Report on Turrialba (Costa Rica) — 15 February-21 February 2012
Smithsonian / US Geological Survey Weekly Volcanic Activity Report, 15 February-21 February 2012
Managing Editor: Sally Kuhn Sennert
Please cite this report as:
Global Volcanism Program, 2012. Report on Turrialba (Costa Rica). In: Sennert, S K (ed.), Weekly Volcanic Activity Report, 15 February-21 February 2012. Smithsonian Institution and US Geological Survey.
10.025°N, 83.767°W; summit elev. 3340 m
All times are local (unless otherwise noted)
OVSICORI-UNA reported that while conducting field work at Turrialba during 2-3 February, scientists observed incandescence with temperatures between 600-700 degrees Celsius from the three main vents of the W crater. The vents are comprised of the 2010 vent (on the SW rim), the 2011 vent (on the N side at the bottom of the crater), and the 2012 vent (on the SE flank).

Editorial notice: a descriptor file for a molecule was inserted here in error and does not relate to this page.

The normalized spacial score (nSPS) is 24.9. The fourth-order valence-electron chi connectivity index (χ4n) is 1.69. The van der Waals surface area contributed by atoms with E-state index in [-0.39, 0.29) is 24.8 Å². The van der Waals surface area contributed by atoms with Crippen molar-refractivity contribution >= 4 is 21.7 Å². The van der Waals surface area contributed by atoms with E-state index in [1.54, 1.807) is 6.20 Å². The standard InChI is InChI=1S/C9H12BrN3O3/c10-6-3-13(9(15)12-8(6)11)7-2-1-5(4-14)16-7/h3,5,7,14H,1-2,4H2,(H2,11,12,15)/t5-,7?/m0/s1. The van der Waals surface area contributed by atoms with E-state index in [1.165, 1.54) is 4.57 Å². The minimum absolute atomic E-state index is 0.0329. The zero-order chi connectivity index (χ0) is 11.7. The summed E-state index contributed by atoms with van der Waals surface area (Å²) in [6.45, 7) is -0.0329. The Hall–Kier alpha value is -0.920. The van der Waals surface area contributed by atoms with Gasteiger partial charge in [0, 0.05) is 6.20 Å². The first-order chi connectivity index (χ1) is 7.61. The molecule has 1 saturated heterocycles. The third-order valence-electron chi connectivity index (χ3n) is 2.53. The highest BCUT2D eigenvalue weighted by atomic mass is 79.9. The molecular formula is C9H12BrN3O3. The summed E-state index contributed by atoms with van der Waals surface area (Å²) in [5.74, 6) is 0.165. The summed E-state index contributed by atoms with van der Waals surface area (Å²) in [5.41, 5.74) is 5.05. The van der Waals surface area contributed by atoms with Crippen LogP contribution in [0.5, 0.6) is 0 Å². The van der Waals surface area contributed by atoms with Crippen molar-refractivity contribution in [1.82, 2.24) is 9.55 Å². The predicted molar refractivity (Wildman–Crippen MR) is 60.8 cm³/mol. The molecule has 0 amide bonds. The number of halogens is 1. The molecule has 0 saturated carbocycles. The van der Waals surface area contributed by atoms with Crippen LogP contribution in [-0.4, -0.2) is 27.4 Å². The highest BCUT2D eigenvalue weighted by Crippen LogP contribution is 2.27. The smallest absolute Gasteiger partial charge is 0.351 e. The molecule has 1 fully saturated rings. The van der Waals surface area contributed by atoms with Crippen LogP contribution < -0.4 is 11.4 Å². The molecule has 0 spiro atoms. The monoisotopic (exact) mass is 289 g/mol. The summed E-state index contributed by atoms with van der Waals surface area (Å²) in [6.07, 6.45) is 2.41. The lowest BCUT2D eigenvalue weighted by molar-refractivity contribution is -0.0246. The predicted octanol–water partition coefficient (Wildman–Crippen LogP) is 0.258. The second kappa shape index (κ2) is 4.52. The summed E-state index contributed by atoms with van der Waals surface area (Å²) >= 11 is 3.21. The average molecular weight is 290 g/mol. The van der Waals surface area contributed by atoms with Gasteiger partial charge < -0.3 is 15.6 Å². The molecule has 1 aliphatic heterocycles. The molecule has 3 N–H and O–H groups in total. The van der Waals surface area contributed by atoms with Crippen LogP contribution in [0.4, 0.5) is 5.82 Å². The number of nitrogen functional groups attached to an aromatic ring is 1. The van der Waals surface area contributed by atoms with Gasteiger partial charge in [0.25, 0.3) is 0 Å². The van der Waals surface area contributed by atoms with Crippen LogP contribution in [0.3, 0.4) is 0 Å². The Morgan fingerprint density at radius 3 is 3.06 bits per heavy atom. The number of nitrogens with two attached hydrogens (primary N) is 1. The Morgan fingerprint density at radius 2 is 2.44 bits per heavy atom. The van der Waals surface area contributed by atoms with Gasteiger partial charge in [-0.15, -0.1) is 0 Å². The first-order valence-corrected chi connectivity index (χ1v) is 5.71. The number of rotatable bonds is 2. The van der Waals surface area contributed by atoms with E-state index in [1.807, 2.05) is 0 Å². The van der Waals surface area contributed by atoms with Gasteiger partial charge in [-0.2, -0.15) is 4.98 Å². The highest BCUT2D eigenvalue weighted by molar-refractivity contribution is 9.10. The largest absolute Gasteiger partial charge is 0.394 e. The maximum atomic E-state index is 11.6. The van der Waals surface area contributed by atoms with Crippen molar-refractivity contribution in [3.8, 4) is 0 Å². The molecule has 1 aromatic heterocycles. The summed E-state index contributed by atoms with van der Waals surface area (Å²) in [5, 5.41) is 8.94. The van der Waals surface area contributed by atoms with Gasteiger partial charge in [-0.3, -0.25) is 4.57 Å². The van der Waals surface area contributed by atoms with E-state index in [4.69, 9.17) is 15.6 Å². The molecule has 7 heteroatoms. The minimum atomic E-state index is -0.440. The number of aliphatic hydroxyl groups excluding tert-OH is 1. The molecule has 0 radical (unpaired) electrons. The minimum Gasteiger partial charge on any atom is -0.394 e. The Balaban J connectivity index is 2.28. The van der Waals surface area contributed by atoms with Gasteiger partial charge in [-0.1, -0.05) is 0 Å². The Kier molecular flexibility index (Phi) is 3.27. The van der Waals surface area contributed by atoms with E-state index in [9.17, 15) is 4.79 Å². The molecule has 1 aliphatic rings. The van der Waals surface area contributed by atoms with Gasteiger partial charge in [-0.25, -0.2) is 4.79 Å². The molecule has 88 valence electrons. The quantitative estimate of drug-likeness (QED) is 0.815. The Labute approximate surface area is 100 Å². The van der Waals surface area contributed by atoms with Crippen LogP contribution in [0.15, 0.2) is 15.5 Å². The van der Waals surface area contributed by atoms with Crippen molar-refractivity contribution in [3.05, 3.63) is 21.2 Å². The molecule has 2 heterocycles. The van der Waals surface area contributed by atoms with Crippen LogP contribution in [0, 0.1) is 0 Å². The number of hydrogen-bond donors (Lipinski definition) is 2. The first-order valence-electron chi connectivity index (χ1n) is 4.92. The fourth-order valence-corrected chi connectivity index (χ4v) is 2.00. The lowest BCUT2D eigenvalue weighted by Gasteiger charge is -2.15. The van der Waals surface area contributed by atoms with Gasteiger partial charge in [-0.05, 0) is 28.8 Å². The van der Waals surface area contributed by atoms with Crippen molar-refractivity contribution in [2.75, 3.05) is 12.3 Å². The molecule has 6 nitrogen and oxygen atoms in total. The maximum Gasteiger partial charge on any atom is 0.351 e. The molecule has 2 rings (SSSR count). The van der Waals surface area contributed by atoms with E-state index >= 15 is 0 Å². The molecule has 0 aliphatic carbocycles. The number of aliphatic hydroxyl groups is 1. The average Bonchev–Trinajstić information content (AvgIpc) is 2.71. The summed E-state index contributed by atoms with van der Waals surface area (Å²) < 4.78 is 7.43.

Geologic Background. Turrialba, the easternmost of Costa Rica's Holocene volcanoes, is a large vegetated basaltic-to-dacitic stratovolcano located across a broad saddle NE of Irazú volcano overlooking the city of Cartago. The massive edifice covers an area of 500 km2. Three well-defined craters occur at the upper SW end of a broad 800 x 2200 m summit depression that is breached to the NE. Most activity originated from the summit vent complex, but two pyroclastic cones are located on the SW flank. Five major explosive eruptions have occurred during the past 3500 years. A series of explosive eruptions during the 19th century were sometimes accompanied by pyroclastic flows. Fumarolic activity continues at the central and SW summit craters.